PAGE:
US, WASHINGTON (NEWS OBSERVATORY) — American psychologists analyzed the effect of caffeine on the way of thinking and found that this substance activates the so-called convergent thinking, which is responsible for finding specific solutions.
The results of the study are published in the journal Consciousness and Cognition.
Coffee is the most common psychotropic product in the world.
For example, in the United States, 85 percent of adults drink at least one cup of coffee a day. It is known that caffeine increases the concentration of attention, motor and emotional tone, but its effect on creative thinking and the person’s ability to find a solution to a problem or a way out of the situation has not been previously studied.
Psychologists Darya Zabelina from the University of Arkansas and Paul Silvia from the University of North Carolina at Greensboro studied how caffeine affects two types of human thinking – convergent and divergent.
The first is responsible for finding a specific solution to the problem, finding one “correct” answer. The second, on the contrary, creates a stream of ideas, generates a set of interesting and original solutions. It is typical for creative people.
“In Western cultures, caffeine is stereotyped associated with creative activities and lifestyle. A writer is represented more often with a coffee in his hand, and a programmer with an energy drink,” the words of the first author of the article, Darya Zabelina, assistant professor of psychology, are quoted in a press release from Arkansas University.
For the study, 80 volunteers were selected who daily received randomly either a 200 milligram caffeine tablet equivalent to one cup of strong coffee or a placebo. Then they passed standard tests to assess the levels of convergent and divergent thinking, working memory and mood.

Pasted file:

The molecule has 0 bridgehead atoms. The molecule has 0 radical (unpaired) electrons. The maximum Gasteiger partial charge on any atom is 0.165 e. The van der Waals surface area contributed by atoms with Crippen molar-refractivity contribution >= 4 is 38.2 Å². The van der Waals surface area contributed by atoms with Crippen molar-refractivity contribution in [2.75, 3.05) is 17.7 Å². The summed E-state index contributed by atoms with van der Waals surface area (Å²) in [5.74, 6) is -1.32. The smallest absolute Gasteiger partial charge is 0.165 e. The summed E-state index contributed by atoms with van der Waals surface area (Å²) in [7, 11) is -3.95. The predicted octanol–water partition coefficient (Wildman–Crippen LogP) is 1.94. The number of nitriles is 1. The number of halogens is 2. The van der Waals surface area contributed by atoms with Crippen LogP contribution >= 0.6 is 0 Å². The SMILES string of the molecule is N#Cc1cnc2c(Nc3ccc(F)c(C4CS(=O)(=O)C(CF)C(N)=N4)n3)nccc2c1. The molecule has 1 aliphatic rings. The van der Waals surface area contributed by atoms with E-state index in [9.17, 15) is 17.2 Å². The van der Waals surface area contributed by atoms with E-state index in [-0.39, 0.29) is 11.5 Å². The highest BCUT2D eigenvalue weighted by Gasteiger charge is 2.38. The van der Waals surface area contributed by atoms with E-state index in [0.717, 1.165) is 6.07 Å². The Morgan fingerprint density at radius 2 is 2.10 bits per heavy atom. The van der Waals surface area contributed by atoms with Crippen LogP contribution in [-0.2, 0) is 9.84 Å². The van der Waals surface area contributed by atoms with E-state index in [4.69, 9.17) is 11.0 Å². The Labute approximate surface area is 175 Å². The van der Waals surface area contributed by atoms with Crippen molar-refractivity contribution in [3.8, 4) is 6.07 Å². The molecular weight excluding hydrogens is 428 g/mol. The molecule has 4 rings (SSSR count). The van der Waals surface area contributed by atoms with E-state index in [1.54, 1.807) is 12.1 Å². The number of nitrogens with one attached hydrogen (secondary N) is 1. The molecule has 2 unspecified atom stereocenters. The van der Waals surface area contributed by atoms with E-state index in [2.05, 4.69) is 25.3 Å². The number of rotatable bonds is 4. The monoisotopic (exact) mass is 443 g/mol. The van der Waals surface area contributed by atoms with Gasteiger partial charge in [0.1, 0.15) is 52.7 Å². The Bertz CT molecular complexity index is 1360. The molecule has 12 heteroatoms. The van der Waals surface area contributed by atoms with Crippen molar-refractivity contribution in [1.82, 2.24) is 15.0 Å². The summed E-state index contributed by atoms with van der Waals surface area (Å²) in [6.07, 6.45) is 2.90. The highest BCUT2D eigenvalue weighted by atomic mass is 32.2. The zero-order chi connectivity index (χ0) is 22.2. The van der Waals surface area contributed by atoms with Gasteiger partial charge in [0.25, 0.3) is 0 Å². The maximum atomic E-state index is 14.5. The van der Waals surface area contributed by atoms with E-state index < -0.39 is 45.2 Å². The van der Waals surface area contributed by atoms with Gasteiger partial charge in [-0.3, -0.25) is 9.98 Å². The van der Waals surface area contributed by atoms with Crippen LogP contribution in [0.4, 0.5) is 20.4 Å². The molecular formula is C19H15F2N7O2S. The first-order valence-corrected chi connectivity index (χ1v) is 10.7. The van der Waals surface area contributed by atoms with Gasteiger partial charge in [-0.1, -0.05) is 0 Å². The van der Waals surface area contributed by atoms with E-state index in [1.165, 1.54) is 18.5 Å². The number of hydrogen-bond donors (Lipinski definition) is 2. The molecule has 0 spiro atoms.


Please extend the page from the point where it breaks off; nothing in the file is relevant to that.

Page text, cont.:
The results showed that caffeine does not affect divergent thinking, that is, it does not stimulate creativity. But it increases the ability to concentrate and solve problems.
“Two hundred milligrams of caffeine significantly improved problem solving, but did not affect creative thinking, nor did it worsen the situation, so keep drinking coffee, it won’t interfere with your abilities,” says Zabelina.
Scientists also note that caffeine did not have a significant effect on working memory, but it improved mood.
According to the authors, the positive effect of caffeine on the ability to find a solution is consistent with its other already proven cognitive benefits – the ability to increase alertness, alertness, concentration, and the fact that caffeine is a stimulant of motor and brain activity.
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Article is written and prepared by our foreign editors from different countries around the world – material edited and published by News Observatory staff in our US newsroom.